Yoga and meditation as adjunctive therapy are meant to reduce the severity of coronavirus such as helping the immune system and improving lung health. There are also potential benefits for a patient’s neuroimmune system as meditation helps target inflammatory functions, namely the fight or flight response being replaced with a “relaxation response.”
The authors also noted how 20-minute meditation or yoga for six weeks “resulted in a significant downregulation of proinflammatory genes and a significant reduction of activity of the proinflammatory transcription factor.” With coronavirus, anti-inflammatory activity increased cell receptors’ ability to interfere with viral activity.
The authors also “readily acknowledge that in the context of the SARS-CoV-2 pandemic, the ideas put forth in this article must be put to further rigorous scientific investigation.”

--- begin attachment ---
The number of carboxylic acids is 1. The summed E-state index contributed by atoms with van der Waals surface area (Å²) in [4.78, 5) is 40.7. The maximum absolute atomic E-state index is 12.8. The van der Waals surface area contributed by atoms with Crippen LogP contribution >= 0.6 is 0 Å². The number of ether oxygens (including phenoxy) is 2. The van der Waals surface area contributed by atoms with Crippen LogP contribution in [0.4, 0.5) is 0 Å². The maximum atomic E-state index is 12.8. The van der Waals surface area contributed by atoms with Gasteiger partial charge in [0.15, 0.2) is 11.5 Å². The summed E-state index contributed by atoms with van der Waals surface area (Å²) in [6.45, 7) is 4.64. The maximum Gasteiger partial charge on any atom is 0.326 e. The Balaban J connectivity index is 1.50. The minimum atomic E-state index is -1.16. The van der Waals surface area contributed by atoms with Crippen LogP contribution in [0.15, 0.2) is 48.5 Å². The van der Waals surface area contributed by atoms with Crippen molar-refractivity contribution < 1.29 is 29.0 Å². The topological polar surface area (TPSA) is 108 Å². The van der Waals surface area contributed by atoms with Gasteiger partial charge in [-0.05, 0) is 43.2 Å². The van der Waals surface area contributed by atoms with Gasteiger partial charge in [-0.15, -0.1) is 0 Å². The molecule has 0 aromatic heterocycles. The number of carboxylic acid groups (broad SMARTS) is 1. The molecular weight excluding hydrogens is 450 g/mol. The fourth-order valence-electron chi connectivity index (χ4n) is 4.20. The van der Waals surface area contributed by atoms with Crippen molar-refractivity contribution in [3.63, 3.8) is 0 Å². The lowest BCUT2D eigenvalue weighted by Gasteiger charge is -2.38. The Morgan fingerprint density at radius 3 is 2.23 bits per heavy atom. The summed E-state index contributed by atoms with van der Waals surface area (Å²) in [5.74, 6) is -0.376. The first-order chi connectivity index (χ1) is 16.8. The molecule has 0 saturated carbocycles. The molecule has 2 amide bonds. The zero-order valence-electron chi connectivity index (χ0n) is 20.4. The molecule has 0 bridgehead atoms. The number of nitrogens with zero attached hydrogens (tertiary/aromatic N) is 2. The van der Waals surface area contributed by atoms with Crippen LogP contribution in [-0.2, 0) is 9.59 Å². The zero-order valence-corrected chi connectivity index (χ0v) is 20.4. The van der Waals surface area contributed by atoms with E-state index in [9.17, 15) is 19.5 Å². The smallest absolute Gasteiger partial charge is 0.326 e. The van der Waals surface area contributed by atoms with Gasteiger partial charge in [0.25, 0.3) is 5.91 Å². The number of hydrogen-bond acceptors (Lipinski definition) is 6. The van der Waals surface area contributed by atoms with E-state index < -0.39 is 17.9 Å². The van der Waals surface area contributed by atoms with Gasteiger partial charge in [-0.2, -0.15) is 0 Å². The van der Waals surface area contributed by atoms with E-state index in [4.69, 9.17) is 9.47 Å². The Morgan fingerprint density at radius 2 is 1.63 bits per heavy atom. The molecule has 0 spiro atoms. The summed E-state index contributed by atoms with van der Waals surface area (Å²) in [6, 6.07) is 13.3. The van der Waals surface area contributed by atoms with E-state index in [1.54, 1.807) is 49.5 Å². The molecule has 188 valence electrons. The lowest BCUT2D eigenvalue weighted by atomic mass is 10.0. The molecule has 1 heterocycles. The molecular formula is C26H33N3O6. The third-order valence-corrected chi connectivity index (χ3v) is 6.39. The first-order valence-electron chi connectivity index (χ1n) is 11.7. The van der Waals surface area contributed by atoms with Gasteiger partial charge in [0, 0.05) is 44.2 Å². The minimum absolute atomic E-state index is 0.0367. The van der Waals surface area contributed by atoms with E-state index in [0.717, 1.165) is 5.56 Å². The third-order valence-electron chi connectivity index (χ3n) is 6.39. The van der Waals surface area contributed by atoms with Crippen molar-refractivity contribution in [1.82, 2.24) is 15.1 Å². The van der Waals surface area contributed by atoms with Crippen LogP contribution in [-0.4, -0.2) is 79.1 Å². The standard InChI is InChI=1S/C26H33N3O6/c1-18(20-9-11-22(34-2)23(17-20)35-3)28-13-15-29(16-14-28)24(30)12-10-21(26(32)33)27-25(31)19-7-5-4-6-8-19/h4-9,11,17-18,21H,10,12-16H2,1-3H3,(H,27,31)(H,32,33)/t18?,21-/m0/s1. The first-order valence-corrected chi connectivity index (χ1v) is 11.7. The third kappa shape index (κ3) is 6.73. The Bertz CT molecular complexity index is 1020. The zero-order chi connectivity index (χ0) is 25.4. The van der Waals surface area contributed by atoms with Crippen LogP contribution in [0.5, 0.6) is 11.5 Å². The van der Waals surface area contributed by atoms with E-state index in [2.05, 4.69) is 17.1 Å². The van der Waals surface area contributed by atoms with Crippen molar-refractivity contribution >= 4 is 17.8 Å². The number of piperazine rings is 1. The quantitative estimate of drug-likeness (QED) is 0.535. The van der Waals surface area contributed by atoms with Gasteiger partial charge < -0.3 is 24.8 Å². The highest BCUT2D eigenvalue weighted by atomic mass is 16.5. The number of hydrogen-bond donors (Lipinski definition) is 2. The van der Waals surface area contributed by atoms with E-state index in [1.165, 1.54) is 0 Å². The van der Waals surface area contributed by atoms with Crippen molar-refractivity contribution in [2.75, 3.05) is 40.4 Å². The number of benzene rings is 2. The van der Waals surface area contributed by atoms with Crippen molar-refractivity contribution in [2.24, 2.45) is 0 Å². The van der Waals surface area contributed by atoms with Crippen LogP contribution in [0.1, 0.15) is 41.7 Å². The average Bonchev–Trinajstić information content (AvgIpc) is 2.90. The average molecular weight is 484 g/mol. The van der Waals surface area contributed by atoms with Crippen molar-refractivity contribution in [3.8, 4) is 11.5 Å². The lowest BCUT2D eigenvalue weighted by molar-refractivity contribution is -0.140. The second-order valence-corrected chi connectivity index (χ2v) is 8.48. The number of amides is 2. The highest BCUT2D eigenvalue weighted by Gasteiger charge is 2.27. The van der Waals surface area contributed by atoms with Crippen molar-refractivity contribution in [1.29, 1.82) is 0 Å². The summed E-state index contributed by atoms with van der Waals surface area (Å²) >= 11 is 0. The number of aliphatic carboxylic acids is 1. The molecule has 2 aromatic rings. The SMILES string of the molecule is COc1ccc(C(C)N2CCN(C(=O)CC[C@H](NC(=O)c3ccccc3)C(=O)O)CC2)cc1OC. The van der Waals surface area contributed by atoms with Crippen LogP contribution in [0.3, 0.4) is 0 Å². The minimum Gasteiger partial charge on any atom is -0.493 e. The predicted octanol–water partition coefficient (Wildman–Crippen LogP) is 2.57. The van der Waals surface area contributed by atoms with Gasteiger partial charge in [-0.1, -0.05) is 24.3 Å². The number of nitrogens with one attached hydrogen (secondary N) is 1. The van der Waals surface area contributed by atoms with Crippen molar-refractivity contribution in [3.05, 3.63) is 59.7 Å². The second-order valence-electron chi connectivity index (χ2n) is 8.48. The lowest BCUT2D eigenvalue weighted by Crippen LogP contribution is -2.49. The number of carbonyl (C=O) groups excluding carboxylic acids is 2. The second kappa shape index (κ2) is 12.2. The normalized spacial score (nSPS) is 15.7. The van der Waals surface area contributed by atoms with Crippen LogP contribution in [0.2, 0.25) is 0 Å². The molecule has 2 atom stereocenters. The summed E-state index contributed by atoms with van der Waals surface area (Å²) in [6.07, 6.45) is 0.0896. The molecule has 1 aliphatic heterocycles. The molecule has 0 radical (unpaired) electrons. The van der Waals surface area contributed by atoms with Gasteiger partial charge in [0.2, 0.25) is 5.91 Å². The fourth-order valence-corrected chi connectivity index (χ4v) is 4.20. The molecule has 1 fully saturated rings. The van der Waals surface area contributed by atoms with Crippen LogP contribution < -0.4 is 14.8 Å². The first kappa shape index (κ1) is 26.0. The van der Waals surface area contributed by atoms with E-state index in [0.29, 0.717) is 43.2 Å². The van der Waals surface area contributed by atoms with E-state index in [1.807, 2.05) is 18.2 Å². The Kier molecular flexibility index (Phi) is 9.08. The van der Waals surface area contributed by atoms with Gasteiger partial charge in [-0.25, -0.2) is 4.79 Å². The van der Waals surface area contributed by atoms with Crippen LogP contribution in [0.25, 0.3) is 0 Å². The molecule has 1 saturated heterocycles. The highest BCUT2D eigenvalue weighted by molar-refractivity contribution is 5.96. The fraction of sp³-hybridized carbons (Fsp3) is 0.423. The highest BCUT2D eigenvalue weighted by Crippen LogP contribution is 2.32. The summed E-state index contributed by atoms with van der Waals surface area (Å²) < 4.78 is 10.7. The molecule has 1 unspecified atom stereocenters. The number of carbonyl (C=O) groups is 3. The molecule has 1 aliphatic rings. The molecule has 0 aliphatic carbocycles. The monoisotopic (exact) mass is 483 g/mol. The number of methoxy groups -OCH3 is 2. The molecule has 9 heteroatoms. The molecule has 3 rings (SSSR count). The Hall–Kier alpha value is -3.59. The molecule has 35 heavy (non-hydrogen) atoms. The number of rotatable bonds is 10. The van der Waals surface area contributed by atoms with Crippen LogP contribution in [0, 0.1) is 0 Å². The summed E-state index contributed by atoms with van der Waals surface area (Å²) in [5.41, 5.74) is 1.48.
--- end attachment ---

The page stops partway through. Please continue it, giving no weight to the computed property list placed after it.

Executive Director of the Chopra Library Ryan Castle explains that while meditation is widely considered to be a healthy activity, “its role in combating systemic inflammation is unique and powerful.”
- Meditation lowers levels of inflammatory markers, interrupting the vicious cycle of inflammation and allowing the body to down-regulate to stability.
- Meditation has clinical efficacy at lowering the duration and/or severity of diseases.
- Though any meditation is beneficial, active meditation that involves visualizations or guided imagery has a significantly greater impact than simple mindfulness practice.
- Meditation has beneficial effects on multiple immune functions and inflammatory processes, suggesting a truly systemic effect.
- Meditation, especially when incorporating visualization and compassion components, has clinically significant effects on reducing the physiological and psychological damage of isolation and loneliness.
- Visualization meditation has also been shown to improve the production of the powerful immune modulator melatonin.